Nintendo Labo Video Explains How The Piano, IR Camera And Cardboard Works
Nintendo Labo Piano

A lot of people think the Nintendo Labo is pure horse crap. Plenty of people downvoted the trailer when it appeared on YouTube, and most internet denizens see it as an expensive way for Nintendo to sell you cardboard at a premium price.

Some outlets managed to get hands-on time with the Nintendo Labo to play-test it for themselves, and this resulted in some video footage capturing how some of the software, firmware, and cardboard work together for the various mini-games and construction activities available within the bundle pack.

The anti-#GamerGate outlet, The Verge, did a video demonstration that actually breaks down a lot of the working parts of how the Switch’s interface works with the cardboard kits to create the mini-game experience provided within Nintendo Labo.

For the remote controlled doggy device, the Switch is used like a remote control, and the direction of the device is controlled using the HD Rumble in the Joy-Cons to move the device forward, back, left and right. The IR camera on the front of the right Joy-Con works as a viewport so users can control the device even when it’s outside of view.

Nintendo Labo - IR Stickers

We also learn that various mini-games utilize the IR camera to track white stickers on the cardboard structures. When placed in specific positions and red by the IR camera, it can trigger different responses from the software. A prime example of this is with the piano mini-game.

Each of the keys on the keyboard have a sticker on the back so that the IR camera on the red Joy-Con can pick up on which key is being pressed and it sends to the code to the software to correspond the sticker being in view or not in view as an attachment to the sound being cued on the Switch itself. So it’s a pseudo method of getting people to think they’re playing a piano. In a really weird way, you could actually use it to learn basic piano lessons for just $69.99… which may or may not be cheaper than buying a keyboard and a basic piano book.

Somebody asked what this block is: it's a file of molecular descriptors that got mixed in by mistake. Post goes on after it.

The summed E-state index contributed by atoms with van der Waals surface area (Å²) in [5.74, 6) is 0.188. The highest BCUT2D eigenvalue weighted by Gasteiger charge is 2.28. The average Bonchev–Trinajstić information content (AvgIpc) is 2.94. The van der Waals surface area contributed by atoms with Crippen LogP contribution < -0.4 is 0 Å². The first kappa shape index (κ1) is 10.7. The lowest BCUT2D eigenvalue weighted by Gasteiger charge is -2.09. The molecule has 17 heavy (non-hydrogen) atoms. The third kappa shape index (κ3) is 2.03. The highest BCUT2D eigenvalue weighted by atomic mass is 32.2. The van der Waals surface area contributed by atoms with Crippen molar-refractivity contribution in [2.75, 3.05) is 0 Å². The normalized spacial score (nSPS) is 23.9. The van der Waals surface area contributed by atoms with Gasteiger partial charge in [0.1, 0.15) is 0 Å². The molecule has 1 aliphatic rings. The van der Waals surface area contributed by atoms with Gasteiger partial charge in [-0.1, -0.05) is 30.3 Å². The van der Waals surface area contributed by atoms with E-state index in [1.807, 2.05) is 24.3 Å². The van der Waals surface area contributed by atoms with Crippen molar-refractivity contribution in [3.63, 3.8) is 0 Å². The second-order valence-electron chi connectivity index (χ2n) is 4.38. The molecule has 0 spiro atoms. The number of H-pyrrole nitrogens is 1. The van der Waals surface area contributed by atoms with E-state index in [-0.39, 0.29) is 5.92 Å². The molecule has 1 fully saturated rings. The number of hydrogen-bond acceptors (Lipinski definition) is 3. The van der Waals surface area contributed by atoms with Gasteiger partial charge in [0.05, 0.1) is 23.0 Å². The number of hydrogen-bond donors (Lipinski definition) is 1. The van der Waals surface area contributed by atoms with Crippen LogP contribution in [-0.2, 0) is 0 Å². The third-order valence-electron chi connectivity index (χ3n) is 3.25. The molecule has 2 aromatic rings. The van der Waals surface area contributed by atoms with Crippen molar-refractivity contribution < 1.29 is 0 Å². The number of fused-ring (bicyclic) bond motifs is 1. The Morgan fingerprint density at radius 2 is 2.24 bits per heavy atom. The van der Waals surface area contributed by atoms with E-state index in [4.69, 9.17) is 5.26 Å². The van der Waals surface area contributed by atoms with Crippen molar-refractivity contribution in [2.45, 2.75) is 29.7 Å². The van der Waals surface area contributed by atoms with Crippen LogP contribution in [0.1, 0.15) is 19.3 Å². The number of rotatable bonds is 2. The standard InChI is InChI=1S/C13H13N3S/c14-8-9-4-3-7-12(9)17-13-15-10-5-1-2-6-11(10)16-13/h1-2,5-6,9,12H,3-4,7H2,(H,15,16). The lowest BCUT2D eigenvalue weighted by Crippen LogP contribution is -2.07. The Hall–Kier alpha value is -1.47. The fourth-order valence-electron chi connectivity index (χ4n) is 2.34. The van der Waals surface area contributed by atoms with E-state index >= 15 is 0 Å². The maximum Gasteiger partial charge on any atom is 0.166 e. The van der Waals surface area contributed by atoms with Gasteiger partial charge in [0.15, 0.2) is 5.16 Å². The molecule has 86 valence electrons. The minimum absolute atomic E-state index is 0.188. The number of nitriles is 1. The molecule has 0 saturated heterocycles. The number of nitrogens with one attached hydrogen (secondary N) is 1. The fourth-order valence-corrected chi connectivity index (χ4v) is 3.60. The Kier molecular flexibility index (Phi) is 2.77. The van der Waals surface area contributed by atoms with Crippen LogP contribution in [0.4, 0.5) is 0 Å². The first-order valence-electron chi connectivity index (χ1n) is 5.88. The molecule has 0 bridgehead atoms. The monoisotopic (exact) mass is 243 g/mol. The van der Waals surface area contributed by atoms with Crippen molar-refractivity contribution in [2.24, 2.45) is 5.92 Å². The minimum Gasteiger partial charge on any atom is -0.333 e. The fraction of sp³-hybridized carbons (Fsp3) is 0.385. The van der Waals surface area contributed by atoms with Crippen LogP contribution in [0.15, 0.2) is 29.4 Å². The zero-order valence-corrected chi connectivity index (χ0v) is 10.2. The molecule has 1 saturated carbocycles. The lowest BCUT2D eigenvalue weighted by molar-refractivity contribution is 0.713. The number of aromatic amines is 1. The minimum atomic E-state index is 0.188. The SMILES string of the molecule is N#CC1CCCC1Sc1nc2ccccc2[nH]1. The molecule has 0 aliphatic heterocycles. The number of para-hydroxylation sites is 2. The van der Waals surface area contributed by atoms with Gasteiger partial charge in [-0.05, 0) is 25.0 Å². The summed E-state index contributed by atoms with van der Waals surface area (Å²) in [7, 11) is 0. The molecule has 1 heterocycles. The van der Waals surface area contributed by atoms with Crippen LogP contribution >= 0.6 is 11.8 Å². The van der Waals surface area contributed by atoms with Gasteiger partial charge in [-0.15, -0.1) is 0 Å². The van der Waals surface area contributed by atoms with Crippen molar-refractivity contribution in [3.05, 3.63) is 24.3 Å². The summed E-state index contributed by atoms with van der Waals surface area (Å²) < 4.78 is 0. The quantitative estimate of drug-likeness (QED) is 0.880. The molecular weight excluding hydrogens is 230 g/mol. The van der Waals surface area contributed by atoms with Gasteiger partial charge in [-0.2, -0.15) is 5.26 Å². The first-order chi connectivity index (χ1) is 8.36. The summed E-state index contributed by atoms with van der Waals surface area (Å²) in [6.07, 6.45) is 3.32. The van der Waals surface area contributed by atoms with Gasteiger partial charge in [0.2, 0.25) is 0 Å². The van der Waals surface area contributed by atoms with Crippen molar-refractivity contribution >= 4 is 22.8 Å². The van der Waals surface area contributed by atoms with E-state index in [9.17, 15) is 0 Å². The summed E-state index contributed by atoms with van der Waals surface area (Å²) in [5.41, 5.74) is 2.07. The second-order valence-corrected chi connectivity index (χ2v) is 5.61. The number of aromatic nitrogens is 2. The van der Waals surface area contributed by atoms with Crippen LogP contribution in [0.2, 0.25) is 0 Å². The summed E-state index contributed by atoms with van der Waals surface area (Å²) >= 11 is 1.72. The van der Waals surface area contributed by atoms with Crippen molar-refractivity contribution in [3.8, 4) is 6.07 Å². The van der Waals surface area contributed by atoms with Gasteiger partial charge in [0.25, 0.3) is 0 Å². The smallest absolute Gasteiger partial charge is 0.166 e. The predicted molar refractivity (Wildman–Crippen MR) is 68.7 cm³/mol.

Nintendo Labo - Robot IR Stickers

We also learn that the IR camera is utilized to read the stickers in the backpack for the robot game. Based on the movement of the stickers determines how the robot moves in the game.

It still remains to be seen just how well this will work in actual practice, but the whole cardboard getup is a heck of lot more complicated than you might have expected. In fact, it’s almost like they might have been prototyping this for something far more compelling, but decided to skimp out by turning it into cardboard mini-projects.

Obviously the media is instantly bought on the idea because they don’t play many games and anything that isn’t Dark Souls is probably new to them.

You’ll be able to see Nintendo Labo on store shelves when the robot set hits for $79.99 and the standard kit is made available for $69.99 starting April 20th.


Billy has been rustling Jimmies for years covering video games, technology and digital trends within the electronics entertainment space. The GJP cried and their tears became his milkshake. Need to get in touch? Try the Contact Page.

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